Fans of Bastion have been anxiously awaiting Transistor, the latest game from Supergiant Games. Known for their fantastic aesthetic, Supergiant doesn’t disappoint with Transistor. But that doesn’t mean gamers should expect this to be like Bastion – while some visual and aural experiences are similar, this game offers a completely different experience.
Players take on the role of Red, a beautiful singer taking on the world with her faithful sword transistor. The transistor is voiced by Bastion’s narrator, Logan Cunningham. He speaks continually throughout the game, guiding Red as she journeys through the cyber-punk science-fiction-heavy city of Cloudbank. The transistor’s turquoise colour is matched in the PS4 controller’s light bar, flashing as he speaks. This certainly adds to the immersive experience, and the option to use the Dualshock’s speaker – off by default – for the sword’s audio enhances that immersion even further, making it feel as if the player is truly holding that sword.
To say the game is stunning doesn’t do it justice. Each aspect is exquisitely crafted, from the detailed environments to the gorgeous cut away moments of Red eating pizza or watching the sunset while lying in a hammock. As incredible as the visuals are, the audio experience is even more impressive. The soundtrack is rich and varied, taking each locale and battle to a new level. To top it off, the character was a gifted and beloved singer who still has strong musical abilities – at any point outside of combat, the player can let her hum, letting her vocal abilities perfectly complement the existing song for that area. It is subtle and heartbreaking – this is a soundtrack that I will need to download and listen to on a regular basis.
Those drawn to Transistor may think that it’s all about the aesthetic, but the combat is even more impressive. As you progress through the game, you acquire new functions – these were formerly people who are now absorbed by your transistor and converted into battle-worthy elements. Each function can be placed in an active, upgrade or passive slot. For example, the ricochet function is a relatively weak attack as the active power, but when used as an upgrade it can make your powerful shot bounce from foe to foe. You might think that’s the best use of the function, but actually, I ended up keeping it in the passive slot by late game thanks to the passive shield that it granted.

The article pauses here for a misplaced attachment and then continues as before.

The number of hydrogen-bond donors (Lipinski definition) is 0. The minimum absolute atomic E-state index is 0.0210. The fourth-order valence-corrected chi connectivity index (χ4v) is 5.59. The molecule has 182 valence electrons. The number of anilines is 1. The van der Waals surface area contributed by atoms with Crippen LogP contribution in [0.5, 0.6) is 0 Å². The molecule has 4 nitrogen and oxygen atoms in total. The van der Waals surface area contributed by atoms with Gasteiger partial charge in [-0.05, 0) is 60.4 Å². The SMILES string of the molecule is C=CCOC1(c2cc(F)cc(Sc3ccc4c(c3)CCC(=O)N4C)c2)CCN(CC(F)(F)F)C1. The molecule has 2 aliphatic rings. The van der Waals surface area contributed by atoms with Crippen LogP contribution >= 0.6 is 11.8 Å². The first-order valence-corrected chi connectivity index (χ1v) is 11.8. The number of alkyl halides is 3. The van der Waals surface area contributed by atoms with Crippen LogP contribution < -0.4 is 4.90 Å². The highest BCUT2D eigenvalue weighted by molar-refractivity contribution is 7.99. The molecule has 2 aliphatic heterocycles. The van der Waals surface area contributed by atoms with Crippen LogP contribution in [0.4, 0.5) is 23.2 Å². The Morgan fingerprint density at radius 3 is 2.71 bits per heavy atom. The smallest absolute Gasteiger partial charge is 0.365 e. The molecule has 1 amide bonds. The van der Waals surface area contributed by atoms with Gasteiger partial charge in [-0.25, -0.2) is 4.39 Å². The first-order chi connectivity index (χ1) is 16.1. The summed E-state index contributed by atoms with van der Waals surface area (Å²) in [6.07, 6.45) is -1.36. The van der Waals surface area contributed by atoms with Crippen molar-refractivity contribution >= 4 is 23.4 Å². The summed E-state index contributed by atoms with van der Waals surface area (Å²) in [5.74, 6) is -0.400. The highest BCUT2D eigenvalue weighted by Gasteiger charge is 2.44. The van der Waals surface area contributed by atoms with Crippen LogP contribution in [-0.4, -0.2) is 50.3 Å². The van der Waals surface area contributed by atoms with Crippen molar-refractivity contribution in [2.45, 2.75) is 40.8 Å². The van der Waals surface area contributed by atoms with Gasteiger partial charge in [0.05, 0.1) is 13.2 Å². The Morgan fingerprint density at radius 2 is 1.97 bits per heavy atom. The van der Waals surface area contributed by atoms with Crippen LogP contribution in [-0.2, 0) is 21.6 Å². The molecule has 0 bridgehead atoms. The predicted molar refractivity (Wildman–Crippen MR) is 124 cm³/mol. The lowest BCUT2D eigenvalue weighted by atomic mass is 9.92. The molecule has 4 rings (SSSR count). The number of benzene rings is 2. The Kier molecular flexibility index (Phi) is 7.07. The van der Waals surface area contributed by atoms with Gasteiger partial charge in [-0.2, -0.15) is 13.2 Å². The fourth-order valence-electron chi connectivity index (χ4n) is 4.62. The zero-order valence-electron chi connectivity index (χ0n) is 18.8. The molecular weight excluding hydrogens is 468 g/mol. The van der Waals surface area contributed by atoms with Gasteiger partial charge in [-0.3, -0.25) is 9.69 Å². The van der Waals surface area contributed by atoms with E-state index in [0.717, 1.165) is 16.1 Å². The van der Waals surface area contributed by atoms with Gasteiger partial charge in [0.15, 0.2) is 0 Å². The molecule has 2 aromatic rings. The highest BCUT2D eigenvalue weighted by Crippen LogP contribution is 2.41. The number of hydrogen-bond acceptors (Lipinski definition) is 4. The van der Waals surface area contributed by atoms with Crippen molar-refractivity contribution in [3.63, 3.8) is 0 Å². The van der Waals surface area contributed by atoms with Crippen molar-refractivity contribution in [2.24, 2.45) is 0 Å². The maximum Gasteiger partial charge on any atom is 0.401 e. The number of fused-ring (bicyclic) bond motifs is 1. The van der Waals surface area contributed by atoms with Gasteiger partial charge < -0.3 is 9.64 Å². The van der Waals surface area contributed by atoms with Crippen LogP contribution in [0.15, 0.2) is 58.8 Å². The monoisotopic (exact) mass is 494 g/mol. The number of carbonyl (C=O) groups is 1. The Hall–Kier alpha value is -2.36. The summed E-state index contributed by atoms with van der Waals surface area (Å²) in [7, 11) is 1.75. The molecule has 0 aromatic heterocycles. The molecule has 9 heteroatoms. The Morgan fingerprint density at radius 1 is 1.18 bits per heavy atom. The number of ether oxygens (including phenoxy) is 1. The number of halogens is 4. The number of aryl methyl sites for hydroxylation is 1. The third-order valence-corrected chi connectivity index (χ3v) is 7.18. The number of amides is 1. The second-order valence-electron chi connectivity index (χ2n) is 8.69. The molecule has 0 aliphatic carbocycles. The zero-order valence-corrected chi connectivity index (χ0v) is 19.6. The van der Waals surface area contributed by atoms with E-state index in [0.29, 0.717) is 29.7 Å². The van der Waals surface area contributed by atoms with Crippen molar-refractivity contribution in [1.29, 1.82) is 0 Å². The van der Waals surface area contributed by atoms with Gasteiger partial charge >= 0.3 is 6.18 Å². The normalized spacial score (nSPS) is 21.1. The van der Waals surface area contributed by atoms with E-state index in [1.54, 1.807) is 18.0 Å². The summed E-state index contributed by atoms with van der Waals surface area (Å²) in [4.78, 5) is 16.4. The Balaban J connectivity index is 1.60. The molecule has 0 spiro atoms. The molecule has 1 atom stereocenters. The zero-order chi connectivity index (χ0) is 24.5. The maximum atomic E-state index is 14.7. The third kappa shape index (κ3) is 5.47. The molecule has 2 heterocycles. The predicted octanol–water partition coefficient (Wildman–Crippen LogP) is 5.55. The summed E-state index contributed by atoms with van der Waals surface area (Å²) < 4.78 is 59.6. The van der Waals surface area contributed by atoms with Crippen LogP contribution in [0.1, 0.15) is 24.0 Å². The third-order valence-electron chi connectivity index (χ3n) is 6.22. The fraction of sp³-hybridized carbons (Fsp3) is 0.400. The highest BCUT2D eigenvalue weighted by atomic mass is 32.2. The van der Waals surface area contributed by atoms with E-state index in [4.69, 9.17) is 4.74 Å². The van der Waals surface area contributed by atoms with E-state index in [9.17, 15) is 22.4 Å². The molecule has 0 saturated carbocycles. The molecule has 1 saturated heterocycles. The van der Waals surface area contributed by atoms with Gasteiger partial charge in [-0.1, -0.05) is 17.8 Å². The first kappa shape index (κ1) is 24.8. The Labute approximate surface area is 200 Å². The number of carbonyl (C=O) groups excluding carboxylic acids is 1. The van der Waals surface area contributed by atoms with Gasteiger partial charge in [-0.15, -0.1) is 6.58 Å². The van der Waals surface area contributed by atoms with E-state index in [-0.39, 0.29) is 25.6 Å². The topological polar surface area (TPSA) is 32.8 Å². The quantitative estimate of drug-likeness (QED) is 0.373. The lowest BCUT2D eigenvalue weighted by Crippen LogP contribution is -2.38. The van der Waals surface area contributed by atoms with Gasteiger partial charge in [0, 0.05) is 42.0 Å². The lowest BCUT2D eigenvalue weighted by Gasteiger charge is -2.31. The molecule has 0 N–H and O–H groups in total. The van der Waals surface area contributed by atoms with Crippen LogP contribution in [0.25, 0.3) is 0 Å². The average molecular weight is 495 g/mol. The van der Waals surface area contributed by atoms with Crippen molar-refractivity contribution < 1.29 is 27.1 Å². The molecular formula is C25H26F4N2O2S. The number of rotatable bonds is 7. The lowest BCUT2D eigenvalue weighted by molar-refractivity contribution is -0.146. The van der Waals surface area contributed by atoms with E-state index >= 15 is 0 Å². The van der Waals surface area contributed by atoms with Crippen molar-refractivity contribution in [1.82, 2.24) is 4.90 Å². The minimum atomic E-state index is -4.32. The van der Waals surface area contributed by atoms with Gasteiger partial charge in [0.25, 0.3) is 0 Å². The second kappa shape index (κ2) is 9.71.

Moving functions around isn’t just for experimenting with play styles and maximum damage. Because each function was actually a character, if you want to know their full story, you need to play with each function in each type of slot. This helps to promote experimentation, although it can feel like a negative trade off – you might have to take on a weaker combination of functions just so that you can know what actually happened to the characters in the story.
Transistor’s combat is strategic and genius. Beyond finding the perfect combination of functions for your play style, there is deep strategy in each enemy encounter. You can choose to attack in real time, shooting off your skills as you see fit. Or, you can take advantage of the turn-based approach, freezing time and perfectly planning each turn. While this can be extremely effective when killing off a variety of enemies, it also leaves you vulnerable. After your pre-planned turn is completed, you are unable to attack (unless you have a specific function as an upgrade) until your turn recharges. Each turn decision involves managing power, weighing risk with reward. By the end of the game, it becomes a bit standard, unfortunately. Despite ever-evolving enemies, even the final boss poses minimal risk as you will probably end up following your same standard strategy with your same favorite functions.
Functions serve another purpose, though. Beyond giving you attacks and passive abilities, they are also the way to get a second chance when your life bar runs out. Rather than dealing in lives, Transistor sacrifices one of your functions when your life bar is emptied. This means that you can carry on with battle, albeit with greater difficulty. Players have no choice as to which function is taken away, and you can only regain those abilities after reaching a certain number of access/save points in the game. This also forces players to change from their standard ability load out – using functions in different ways until they regain their preferred abilities.
Unfortunately, the greatest downfall of Transistor is its storytelling. Most of the story is told through reading character descriptions. Without reading the descriptions, you get a general sense of this evil “process” that runs the city based on a consensus that is ruined by a few elite. However, without gaining each function/character and reading their entire description, it just feels disjointed and confusing. The characters are fully explored in their descriptions, but without thoroughly reading each one, it ends up feeling like they aren’t really developed or explained in the game. Ultimately, I found the story of the game less than satisfying – it simply didn’t have the same soul that I was hoping for after playing Bastion.
Transistor is available on PS4 and PC for a very reasonable $20.
Last Updated: May 21, 2014